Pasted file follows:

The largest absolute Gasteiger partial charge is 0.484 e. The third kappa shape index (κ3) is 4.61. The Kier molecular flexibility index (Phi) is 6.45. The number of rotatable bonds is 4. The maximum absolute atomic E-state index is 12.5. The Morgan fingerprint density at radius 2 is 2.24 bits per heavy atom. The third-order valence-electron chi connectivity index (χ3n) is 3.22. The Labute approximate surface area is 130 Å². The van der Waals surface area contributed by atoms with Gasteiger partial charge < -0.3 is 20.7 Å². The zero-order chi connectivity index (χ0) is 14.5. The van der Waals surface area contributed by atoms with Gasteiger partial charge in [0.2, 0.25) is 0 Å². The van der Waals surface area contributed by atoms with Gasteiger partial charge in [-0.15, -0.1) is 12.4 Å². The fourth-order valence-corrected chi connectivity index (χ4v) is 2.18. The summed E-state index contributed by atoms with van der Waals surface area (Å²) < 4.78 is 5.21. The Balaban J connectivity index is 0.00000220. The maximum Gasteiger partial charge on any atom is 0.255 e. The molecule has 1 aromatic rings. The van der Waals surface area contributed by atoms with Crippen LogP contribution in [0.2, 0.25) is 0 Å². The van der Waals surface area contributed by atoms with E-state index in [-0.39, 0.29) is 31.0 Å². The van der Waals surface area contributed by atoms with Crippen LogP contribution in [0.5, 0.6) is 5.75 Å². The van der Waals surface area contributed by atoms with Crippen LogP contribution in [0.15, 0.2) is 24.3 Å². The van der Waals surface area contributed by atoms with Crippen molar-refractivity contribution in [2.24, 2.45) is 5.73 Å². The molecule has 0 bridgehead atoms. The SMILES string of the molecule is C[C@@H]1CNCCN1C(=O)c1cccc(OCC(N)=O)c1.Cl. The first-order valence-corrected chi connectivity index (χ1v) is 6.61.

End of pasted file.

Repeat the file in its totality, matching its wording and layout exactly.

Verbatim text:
The largest absolute Gasteiger partial charge is 0.484 e. The third kappa shape index (κ3) is 4.61. The Kier molecular flexibility index (Phi) is 6.45. The number of rotatable bonds is 4. The maximum absolute atomic E-state index is 12.5. The Morgan fingerprint density at radius 2 is 2.24 bits per heavy atom. The third-order valence-electron chi connectivity index (χ3n) is 3.22. The Labute approximate surface area is 130 Å². The van der Waals surface area contributed by atoms with Gasteiger partial charge < -0.3 is 20.7 Å². The zero-order chi connectivity index (χ0) is 14.5. The van der Waals surface area contributed by atoms with Gasteiger partial charge in [0.2, 0.25) is 0 Å². The van der Waals surface area contributed by atoms with Gasteiger partial charge in [-0.15, -0.1) is 12.4 Å². The fourth-order valence-corrected chi connectivity index (χ4v) is 2.18. The summed E-state index contributed by atoms with van der Waals surface area (Å²) < 4.78 is 5.21. The Balaban J connectivity index is 0.00000220. The maximum Gasteiger partial charge on any atom is 0.255 e. The molecule has 1 aromatic rings. The van der Waals surface area contributed by atoms with Crippen LogP contribution in [0.2, 0.25) is 0 Å². The van der Waals surface area contributed by atoms with E-state index in [-0.39, 0.29) is 31.0 Å². The van der Waals surface area contributed by atoms with Crippen LogP contribution in [0.5, 0.6) is 5.75 Å². The van der Waals surface area contributed by atoms with Crippen LogP contribution in [0.15, 0.2) is 24.3 Å². The van der Waals surface area contributed by atoms with Crippen molar-refractivity contribution in [2.24, 2.45) is 5.73 Å². The molecule has 0 bridgehead atoms. The SMILES string of the molecule is C[C@@H]1CNCCN1C(=O)c1cccc(OCC(N)=O)c1.Cl. The first-order valence-corrected chi connectivity index (χ1v) is 6.61.